Rotor & Wing International

US Army Eyes FVL Partners Abroad

The U.S. Army is studying possible inclusion of other nations in its Future Vertical Lift (FVL) program.

The U.S. Army is studying possible inclusion of other nations in its Future Vertical Lift (FVL) program, Marc Selinger of our sister publication Defense Daily reports.

“That’s being looked at” as part of the program’s overall review of options, or analysis of alternatives (AoA), a former acting director of international cooperation in the Defense Dept. acquisition office said Jan. 30.

The former official, Frank Kenlon, said he learned about the potential international participation during a recent meeting with Army representatives. “The Army staff members that we talked to plan to engage prospective partners and buyers as part of the AoA process to see what the FVL might look like in the future as it goes through development and production,” said Kenlon, now a professor of international acquisition at the Defense Acquisition University at Fort Belvoir, Virginia. Australia is among the potential partners, he added that day during a Center for Strategic and International Studies panel discussion on international joint development in Washington, D.C.

A new report by that center says that international joint development programs can improve interoperability, economies of scale or relationships with allies. But it cautions that such programs tend to be more complex than single-nation acquisition programs and that the risks must be known and carefully managed.

F-35 Price Drops As Ops Expand

The Pentagon and Lockheed Martin last month reached a deal on a new batch of F-35s totaling roughly $9 billion.

The low-rate initial production (LRIP) Lot 10 deal includes 90 fighters—55 for the U.S. and 35 for international partners and Foreign Military Sale customers, according to the Defense Dept.

Costs in the deal are $94.6 million for the U.S. Air Force’s F-35A, $122.8 million for the Marine Corps’ short-takeoff/vertical landing F-35B and $121.8 million for the Navy’s F-35C aircraft carrier variant. Lockheed Martin said the deal is significant because it brings the unit price of the F-35A (which accounts for 85% of the program) below $100 million. The prices of the previous LRIP batch, Lot 9, were $102.1 million for the F-35A, $131.6 million for the -35B and $132.2 million for the -35C.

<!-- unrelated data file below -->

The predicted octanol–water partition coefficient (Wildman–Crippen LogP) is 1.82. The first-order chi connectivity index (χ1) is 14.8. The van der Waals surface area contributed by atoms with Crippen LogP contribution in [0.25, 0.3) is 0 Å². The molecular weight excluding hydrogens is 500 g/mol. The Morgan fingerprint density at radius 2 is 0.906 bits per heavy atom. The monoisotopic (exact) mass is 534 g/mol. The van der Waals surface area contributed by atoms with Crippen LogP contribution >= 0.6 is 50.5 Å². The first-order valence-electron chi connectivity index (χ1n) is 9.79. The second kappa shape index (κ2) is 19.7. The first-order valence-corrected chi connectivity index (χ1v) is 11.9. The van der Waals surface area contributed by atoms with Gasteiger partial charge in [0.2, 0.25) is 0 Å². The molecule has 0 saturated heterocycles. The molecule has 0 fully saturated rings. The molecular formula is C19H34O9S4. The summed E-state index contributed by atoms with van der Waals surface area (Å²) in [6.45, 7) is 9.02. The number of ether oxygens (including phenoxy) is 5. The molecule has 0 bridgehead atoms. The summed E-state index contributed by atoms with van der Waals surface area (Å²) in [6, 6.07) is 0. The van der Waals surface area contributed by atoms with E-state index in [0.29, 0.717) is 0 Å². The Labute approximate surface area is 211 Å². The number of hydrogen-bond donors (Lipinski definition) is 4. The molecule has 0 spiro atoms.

The U.S. portion of Lot 10, valued at $5.5 billion, includes 44 F-35As, nine F-35Bs and two F-35Cs. Of the remaining fighters, three F-35Bs will go to the U.K.; eight F-35As will go to Australia, sets of six As will each go to Israel, Norway and South Korea, four As will go to Japan, and two As will go to Turkey. The international portion of Lot 10 is worth roughly $3.4 billion.

The deal came as U.S. Defense Secretary James Mattis directed Deputy Defense Secretary Bob Work to commence an immediate review of the F-35 program.

Mattis wants the review to determine opportunities to significantly reduce program costs while meeting requirements. He also wants a parallel review to compare the operational capabilities of the -35C carrier variant and the Boeing F/A-18E/F Super Hornet, including the extent to which the Super Hornet can be improved to provide a competitive, cost-effective alternative.

Also last month, the Marine Corps deployed its first F-35B squadron overseas since it declared the aircraft fit for combat last year. Marine Fighter Attack Squadron (VMFA) 121, the Green Knights, deployed to Air Station Iwakuni in Japan from Marine Corps Air Station Yuma, Arizona. R&WI